I am glad to see no one was hurt. As sad as it is to loose Arecibo there are huge new projects in radio astronomy. The one that springs to mind is the Square Kilometre Array. I am sure there is a trade off between building and operating new observatories, versus keeping old ones operational.
Aracebo was one of the first instruments to locate Fast Radio Bursts, and to image many Near Earth Asteroids. I think the 305m dish excelled at radio imaging. I hope the education center can be rescued.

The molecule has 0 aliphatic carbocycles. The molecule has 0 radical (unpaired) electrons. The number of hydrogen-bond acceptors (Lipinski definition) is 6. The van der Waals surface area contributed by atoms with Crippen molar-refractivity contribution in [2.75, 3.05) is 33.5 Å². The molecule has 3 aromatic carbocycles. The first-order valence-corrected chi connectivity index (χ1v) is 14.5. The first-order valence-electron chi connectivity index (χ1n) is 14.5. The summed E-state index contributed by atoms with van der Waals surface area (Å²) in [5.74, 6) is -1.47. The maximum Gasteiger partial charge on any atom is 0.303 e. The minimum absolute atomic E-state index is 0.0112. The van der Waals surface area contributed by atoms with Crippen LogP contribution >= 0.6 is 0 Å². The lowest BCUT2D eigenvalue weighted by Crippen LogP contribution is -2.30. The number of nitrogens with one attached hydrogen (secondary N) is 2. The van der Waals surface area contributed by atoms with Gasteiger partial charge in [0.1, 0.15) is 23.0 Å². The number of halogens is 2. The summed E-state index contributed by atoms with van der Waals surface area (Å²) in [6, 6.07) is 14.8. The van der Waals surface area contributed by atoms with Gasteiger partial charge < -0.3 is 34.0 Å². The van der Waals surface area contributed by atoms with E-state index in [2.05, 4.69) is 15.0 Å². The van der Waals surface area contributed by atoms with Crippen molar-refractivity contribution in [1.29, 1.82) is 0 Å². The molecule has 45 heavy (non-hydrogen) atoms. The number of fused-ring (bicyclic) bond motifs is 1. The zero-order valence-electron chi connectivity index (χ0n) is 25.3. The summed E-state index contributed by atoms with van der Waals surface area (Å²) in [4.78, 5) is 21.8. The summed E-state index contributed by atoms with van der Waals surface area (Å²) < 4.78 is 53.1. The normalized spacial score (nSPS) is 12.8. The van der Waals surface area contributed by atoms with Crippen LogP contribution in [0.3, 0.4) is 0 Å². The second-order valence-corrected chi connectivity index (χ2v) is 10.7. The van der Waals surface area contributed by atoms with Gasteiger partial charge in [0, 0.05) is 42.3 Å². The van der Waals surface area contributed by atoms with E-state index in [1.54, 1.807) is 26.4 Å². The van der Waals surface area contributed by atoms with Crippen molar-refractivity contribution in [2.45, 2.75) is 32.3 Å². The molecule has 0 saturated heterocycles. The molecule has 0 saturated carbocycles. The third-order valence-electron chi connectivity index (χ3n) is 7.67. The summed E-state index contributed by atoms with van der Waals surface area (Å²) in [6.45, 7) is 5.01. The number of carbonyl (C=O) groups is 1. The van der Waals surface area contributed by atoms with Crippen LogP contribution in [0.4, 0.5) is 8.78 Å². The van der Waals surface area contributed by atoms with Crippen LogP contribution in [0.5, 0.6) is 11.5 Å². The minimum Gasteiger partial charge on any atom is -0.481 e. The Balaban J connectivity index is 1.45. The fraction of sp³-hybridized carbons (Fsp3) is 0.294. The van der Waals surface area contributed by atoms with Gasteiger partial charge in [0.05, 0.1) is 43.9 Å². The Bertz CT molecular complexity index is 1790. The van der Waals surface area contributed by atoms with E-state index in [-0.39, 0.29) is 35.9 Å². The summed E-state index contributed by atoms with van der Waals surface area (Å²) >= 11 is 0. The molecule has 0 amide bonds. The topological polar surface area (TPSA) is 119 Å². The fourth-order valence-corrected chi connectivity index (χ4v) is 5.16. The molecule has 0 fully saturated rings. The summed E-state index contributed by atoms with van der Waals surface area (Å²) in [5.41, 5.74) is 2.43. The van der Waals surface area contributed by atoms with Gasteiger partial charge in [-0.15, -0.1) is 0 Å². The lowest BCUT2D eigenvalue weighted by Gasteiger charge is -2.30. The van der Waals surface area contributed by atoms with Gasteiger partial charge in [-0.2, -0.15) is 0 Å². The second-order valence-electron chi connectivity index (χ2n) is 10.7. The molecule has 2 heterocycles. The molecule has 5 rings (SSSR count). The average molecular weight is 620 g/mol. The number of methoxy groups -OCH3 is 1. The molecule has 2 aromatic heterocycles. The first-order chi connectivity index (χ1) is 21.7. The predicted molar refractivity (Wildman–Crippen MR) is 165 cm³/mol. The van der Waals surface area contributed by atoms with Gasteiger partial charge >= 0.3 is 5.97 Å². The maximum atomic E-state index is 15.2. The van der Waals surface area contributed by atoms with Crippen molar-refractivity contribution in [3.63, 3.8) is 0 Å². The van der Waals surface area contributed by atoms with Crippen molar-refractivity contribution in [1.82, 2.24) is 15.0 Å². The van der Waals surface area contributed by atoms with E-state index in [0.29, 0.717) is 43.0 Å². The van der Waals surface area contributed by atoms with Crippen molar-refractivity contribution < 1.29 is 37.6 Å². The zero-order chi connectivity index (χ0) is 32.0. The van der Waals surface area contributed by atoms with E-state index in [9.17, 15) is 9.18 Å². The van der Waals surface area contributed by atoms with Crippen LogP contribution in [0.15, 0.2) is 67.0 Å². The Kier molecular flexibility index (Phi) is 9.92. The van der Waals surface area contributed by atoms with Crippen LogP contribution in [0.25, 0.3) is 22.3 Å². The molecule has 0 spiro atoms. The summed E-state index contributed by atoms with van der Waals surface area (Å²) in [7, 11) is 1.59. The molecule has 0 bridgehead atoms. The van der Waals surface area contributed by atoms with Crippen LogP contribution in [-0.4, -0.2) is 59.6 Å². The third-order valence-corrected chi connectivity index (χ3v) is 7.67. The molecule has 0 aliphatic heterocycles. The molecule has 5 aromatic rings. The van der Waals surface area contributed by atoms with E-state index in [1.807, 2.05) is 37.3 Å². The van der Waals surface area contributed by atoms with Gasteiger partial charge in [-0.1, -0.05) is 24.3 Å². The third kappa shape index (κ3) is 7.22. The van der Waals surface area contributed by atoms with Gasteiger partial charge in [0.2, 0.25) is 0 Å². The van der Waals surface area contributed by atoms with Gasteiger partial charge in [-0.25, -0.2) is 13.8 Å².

There is an interesting comparison between Arecibo and the Goldstone Solar System Radar (GSSR) here. Both have humongous EIRP but Arecibo just wins (or won) out. The GSSR has a 500 kW X-band (8.5 GHz) klystron into the DSS-14 70m dish which works out at around 130 dBW EIRP. Arecibo had 1MW at S-band (2.5 GHz) into a 305m dish so around 136 dBW. Any radio engineer will tell you a) that is a lot and b) don’t stand in front of it. Puerto-Rico has fewer aircraft passing over that might enter the beam so it was easier to schedule operations there but DSS-14 can point whereas Arecibo can’t (much). DSS-14 is still a critical element of the Deep Space Network so has a lot of money invested in it.